CREDIT: Drawing: Amanda Moore
When working as a freelance artist or creative, you need to be clear with your client about fees for your services and any other costs from the outset. You can also lose out on hard-earned fees because of simple invoicing mistakes. I definitely have. Here are some helpful tips:
Decide whether you are charging an hourly/day rate, or flat fee
If the project is a service, like designing some graphics or editing photos as part of an ongoing freelance gig, you may wish to invoice on an hourly or daily rate. Make sure that you agree a rate in advance. It may be worth joining an artist membership site like a-n, (a-n.co.uk), for current recommended day rates.
If your project is a one-off larger commission such as a piece of bespoke artwork, you may be better off agreeing a flat fee. Work out a budget breakdown to include estimated time you'll need for; project research, meetings, site visits and production using your day rate. Include an estimate of any necessary expenses and fabrication costs. Get quotations from any external fabricators.
Day rate invoicing
If you are working on a day rate, include the time worked on the invoice and your hourly/daily rate so that there is no confusion over this. If extra work is required later, you can easily separate the extra work from the work already completed and invoiced for.
Flat fee invoicing
Agree a payment schedule if the work will run over a longer timeframe. This may be based on completion of certain tasks or on set dates along the way such as once per month over a six month project.
This is very important. Otherwise you could end up working for a long time with no payment which will affect your cash flow. You may also end up invoicing periodically based on the amount of time you have spent and not end up receiving the full lump sum fee agreed once the project is complete.
If you have to outlay a lot of money on materials, make sure that your payment schedule is timed and sufficient to cover these costs to reduce your risk.
Scope of services
Make sure to detail what you will be responsible for and what will be provided by others before starting any work. Who is printing the final artwork? Will you be expected to pay for any consultant costs such as engineering fees for a bespoke three-dimensional work? How many meetings will you be expected to attend? How many design revisions will you allow within the agreed fee?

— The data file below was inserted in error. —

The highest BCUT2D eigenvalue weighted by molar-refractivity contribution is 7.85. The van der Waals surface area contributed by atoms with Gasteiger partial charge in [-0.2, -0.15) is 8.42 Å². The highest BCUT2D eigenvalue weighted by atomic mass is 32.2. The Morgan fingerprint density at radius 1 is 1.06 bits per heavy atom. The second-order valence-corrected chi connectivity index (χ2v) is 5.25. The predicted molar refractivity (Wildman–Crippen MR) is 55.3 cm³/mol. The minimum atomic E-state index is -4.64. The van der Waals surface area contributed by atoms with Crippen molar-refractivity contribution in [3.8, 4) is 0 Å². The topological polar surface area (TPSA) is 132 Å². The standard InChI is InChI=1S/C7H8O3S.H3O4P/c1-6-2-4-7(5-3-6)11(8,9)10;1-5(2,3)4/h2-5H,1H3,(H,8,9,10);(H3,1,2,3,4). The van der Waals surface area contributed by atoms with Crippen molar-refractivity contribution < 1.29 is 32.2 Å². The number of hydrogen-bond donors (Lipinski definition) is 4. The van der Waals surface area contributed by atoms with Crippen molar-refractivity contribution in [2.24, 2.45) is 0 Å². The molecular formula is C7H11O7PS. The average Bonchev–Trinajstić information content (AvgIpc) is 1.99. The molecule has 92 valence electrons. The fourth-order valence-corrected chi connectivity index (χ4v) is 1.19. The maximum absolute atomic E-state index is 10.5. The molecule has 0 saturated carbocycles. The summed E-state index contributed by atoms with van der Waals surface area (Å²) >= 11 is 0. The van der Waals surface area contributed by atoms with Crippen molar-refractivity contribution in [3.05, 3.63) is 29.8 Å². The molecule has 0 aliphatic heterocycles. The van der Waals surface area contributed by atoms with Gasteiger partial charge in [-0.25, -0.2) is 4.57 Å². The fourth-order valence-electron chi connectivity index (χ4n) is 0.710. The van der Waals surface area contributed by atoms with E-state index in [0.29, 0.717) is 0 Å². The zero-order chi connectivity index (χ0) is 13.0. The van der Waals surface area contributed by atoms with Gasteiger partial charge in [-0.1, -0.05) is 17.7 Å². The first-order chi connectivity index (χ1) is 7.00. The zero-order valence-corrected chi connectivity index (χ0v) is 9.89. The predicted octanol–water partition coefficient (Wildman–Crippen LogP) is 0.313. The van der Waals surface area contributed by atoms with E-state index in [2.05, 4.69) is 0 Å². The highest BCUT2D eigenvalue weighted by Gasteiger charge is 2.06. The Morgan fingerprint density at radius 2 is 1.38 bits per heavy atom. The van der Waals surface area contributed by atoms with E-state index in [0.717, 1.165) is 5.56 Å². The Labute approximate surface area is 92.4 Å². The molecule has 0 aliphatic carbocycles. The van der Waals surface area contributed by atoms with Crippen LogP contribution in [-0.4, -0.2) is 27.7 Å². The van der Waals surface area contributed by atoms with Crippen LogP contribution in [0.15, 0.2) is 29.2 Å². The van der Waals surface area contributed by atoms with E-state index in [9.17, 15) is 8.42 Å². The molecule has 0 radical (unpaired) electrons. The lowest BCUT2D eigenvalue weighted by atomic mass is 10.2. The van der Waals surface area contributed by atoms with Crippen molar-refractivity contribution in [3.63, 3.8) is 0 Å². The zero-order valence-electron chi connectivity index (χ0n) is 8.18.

This all needs to be agreed or your fee could be spread very thinly.
Delivery and installation
Following on from the point above, make sure that you agree with your client who will be hanging or installing any physical work and whether you are expected to arrange delivery. Get quotations from specialist companies as there could be a massive cost difference between a small van delivery and a large truck with crane.
Keep your expense receipts as proof of costs for clients if required. You will also need them in order to claim any tax back on your yearly income tax return.
Basic invoice information to include:
Tax on income
Keep copies of invoices in separate folders for each tax year with receipts. This will make completing your income tax return much easier. Register to pay tax in your country, (called Self-Assessment in the UK), and make sure to put the tax away in a separate account when you get paid so that you don't spend it! Don't forget that there may be other deductions such as student loan payments and National Insurance in the UK.
What am I doing here? I'm collecting sea water to fill 1,000 bottles and hang them from a scaffold inside an old ruin. Why? Why not?